Whether it was his bleach blonde hair or his devastating spin bowling which had batters quivering and quaking, Shane Warne did things his own way.
The Australian cricket great died at the age of 52 from a suspected heart attack on Friday, according to a statement from his management team.
Warne took over 1,000 international wickets, including 708 Test wickets – second only to Sri Lanka’s Muttiah Muralitharan – during his illustrious career and retired from cricket in 2013 as one of the greatest to ever play the sport.
He was a leading figure of the dominant Australian side of the late 1990s and early 2000s, winning multiple Ashes series and the World Cup in 1999.
Allied to his dominance with the ball was his charismatic personality, which transformed Warne from cricket star to global sporting superstar.
“Warnie was an all time great, a once in a century type cricketer, and his records will live on forever,” said current Australia captain Pat Cummins, dubbing Warne “King” in his statement.
“We all grew up watching Warnie, idolising him, we all had posters on his wall, had his earrings. What we loved so much about Warnie was his showmanship, his charisma, his tactics, the way he willed himself and the team around him to will teams around him to win games for Australia, and above all else his incredible skills as a leg-spinner.
“There’s so many guys in this team and squad who still hold him as a hero … all-time favorite player. The game was never the same after Warnie emerged and the game will never be the same after his passing.
“Rest in peace, King.”
Ball of the century
Warne wasn’t just a bowler capable of dominating matches almost single handedly, he was also an entertainer, happy to engage in banter with England fans and often the subject of tabloid headlines.
If his first year as an international player gave a few indications that he was destined for success, a single ball he bowled in Manchester in 1993 completely changed perceptions about the bowler.
Just a year after making his international debut in 1992, Warne was playing in his first Ashes series in England.
Adorned with his short, bright blonde hair and wielding his now famous right-arm bowling action, Warne produced a bamboozling delivery in what has been dubbed the “ball of the century.”
The delivery looked to be heading past England batter Mike Gatting’s leg stump. Then it bounced on the pitch, spun dramatically and missed Gatting’s bat before astonishingly hitting the off-stump.
Like many others, Gatting looked astounded that such an initially harmless-looking delivery had cost him his wicket – former England player Graham Gooch said: “He looked as though someone had just nicked his lunch.”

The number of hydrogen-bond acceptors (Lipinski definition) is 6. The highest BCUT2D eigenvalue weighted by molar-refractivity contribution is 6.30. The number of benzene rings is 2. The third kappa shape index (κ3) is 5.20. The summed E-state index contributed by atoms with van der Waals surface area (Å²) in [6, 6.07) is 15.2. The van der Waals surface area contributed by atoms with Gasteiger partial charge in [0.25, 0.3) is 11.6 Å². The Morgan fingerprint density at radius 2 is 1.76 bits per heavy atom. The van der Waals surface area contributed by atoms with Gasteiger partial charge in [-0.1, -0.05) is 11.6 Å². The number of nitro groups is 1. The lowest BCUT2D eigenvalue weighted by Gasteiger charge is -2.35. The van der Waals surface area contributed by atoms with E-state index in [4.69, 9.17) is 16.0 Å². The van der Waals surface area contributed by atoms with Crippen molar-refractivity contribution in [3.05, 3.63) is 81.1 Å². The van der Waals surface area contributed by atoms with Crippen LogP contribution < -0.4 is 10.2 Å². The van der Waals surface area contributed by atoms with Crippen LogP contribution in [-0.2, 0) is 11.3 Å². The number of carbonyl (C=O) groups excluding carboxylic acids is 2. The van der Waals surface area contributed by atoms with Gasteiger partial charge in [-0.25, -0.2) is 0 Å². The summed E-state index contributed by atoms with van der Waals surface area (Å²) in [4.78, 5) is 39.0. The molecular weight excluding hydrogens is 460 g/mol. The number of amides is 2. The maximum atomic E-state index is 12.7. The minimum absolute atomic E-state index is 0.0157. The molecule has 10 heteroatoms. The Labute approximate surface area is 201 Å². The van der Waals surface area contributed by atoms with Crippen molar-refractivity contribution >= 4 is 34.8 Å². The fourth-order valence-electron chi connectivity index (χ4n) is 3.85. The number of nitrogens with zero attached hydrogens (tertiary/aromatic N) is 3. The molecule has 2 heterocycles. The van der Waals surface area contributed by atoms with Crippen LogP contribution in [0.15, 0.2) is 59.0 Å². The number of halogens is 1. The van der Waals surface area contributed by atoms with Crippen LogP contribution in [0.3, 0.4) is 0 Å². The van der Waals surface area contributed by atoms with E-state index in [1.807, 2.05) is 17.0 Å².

Warne’s ability to flight and spin the ball to such devastating effect helped revive leg-spin from a forgotten art into a key component in modern day cricket.
“The highlight of my cricketing career was to keep wicket to Warnie,” Adam Gilchrist, Australia’s legendary wicketkeeper and Warne’s longtime teammate, wrote on Twitter.
“Best seat in the house to watch the maestro at work. Have often felt a tad selfish, that Heals and I pretty much exclusively are the only ones who had that thrill and pleasure at Test level. Rip Warnie.
Other cricket greats were quick to pay tribute to Warne’s remarkable talent.
“Shocked, stunned & miserable,” wrote Indian Sachin Tendulkar – widely considered one of the best batters of all time.
“There was never a dull moment with you around, on or off the field. Will always treasure our on field duels & off field banter. You always had a special place for India & Indians had a special place for you.
“Gone too young!”
Former India international batter Virender Sehwag said on Twitter: “One of the greatest spinners, the man who made spin cool, superstar Shane Warne is no more.
“Life is very fragile, but this is very difficult to fathom. My heartfelt condolences to his family, friends and fans all around the world.”
‘I am shocked to the core’
During his career which spanned over 20 years, Warne won numerous trophies and accolades.
In Australia’s victorious World Cup team in 1999, Warne collected the man of the match award in the final. He was named one of Wisden’s five best players of the 20th century, as well as being selected in an all-time Test World XI by Wisden to commemorate 150 years of the cricketers’ almanack.
Away from international cricket, Warne also played a pivotal role in making the Indian Premier League (IPL) the behemoth it is today.
In 2008, he led the Rajasthan Royals to the inaugural IPL title, something he believes gave the tournament “credibility because the underdog came good.”
“To then go and win it in the style we did, that put the IPL on the map. Any underdog story like that – you look at Leicester City, what they did. It’s a pretty amazing story,” Warne told CNN in 2019, referring to the soccer underdog’s remarkable Premier League title triumph in 2016.
“I was very lucky to play in an era of Australian cricket where we were super successful. We beat every team home and away, won World Cups, Ashes series, so we had some huge results.
“To be part of all of that with the Aussies and do those things was great but the IPL, it was completely different.”
Warne played his entire domestic cricket career in Australia with his native Victoria, but had stints with Hampshire in England.
“Absolutely shocked and gutted to hear about Shane Warne, wrote former Sri Lanka captain Kumar Sangakkara. “Legend and friend. Just can’t believe it.”
Former West Indies batter Vivian Richards also said on Twitter: “Unbelievable. I am shocked to the core. This can’t be true… Rest In Peace, Shane Warne. There are no words to describe what I feel right now. A huge loss for cricket.”